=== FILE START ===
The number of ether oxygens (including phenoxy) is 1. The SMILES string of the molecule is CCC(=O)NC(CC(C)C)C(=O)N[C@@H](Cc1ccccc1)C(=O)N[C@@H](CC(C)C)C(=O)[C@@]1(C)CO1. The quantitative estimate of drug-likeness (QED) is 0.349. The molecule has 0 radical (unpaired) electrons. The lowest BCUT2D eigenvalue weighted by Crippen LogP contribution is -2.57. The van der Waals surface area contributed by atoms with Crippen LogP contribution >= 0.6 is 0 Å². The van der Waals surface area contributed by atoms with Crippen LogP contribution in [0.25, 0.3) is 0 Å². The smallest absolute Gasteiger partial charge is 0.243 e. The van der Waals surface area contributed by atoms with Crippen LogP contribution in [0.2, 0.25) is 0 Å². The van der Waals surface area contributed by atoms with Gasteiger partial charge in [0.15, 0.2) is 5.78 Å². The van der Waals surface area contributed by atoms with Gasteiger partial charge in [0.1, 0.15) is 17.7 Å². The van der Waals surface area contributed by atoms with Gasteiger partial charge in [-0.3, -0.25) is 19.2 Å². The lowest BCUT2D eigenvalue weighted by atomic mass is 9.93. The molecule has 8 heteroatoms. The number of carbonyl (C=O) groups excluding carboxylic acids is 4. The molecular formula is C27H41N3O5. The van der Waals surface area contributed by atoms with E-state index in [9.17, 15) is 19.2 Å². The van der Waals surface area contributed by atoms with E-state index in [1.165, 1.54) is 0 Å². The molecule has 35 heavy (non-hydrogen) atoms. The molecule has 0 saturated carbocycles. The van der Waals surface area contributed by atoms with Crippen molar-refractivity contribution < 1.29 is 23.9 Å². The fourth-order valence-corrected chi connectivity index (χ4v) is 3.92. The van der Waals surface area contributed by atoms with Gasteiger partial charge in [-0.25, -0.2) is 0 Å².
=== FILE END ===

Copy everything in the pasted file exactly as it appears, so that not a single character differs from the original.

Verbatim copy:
The number of ether oxygens (including phenoxy) is 1. The SMILES string of the molecule is CCC(=O)NC(CC(C)C)C(=O)N[C@@H](Cc1ccccc1)C(=O)N[C@@H](CC(C)C)C(=O)[C@@]1(C)CO1. The quantitative estimate of drug-likeness (QED) is 0.349. The molecule has 0 radical (unpaired) electrons. The lowest BCUT2D eigenvalue weighted by Crippen LogP contribution is -2.57. The van der Waals surface area contributed by atoms with Crippen LogP contribution >= 0.6 is 0 Å². The van der Waals surface area contributed by atoms with Crippen LogP contribution in [0.25, 0.3) is 0 Å². The smallest absolute Gasteiger partial charge is 0.243 e. The van der Waals surface area contributed by atoms with Crippen LogP contribution in [0.2, 0.25) is 0 Å². The van der Waals surface area contributed by atoms with Gasteiger partial charge in [0.15, 0.2) is 5.78 Å². The van der Waals surface area contributed by atoms with Gasteiger partial charge in [0.1, 0.15) is 17.7 Å². The van der Waals surface area contributed by atoms with Gasteiger partial charge in [-0.3, -0.25) is 19.2 Å². The lowest BCUT2D eigenvalue weighted by atomic mass is 9.93. The molecule has 8 heteroatoms. The number of carbonyl (C=O) groups excluding carboxylic acids is 4. The molecular formula is C27H41N3O5. The van der Waals surface area contributed by atoms with E-state index in [9.17, 15) is 19.2 Å². The van der Waals surface area contributed by atoms with E-state index in [1.165, 1.54) is 0 Å². The molecule has 35 heavy (non-hydrogen) atoms. The molecule has 0 saturated carbocycles. The van der Waals surface area contributed by atoms with Crippen molar-refractivity contribution < 1.29 is 23.9 Å². The fourth-order valence-corrected chi connectivity index (χ4v) is 3.92. The van der Waals surface area contributed by atoms with Gasteiger partial charge in [-0.25, -0.2) is 0 Å².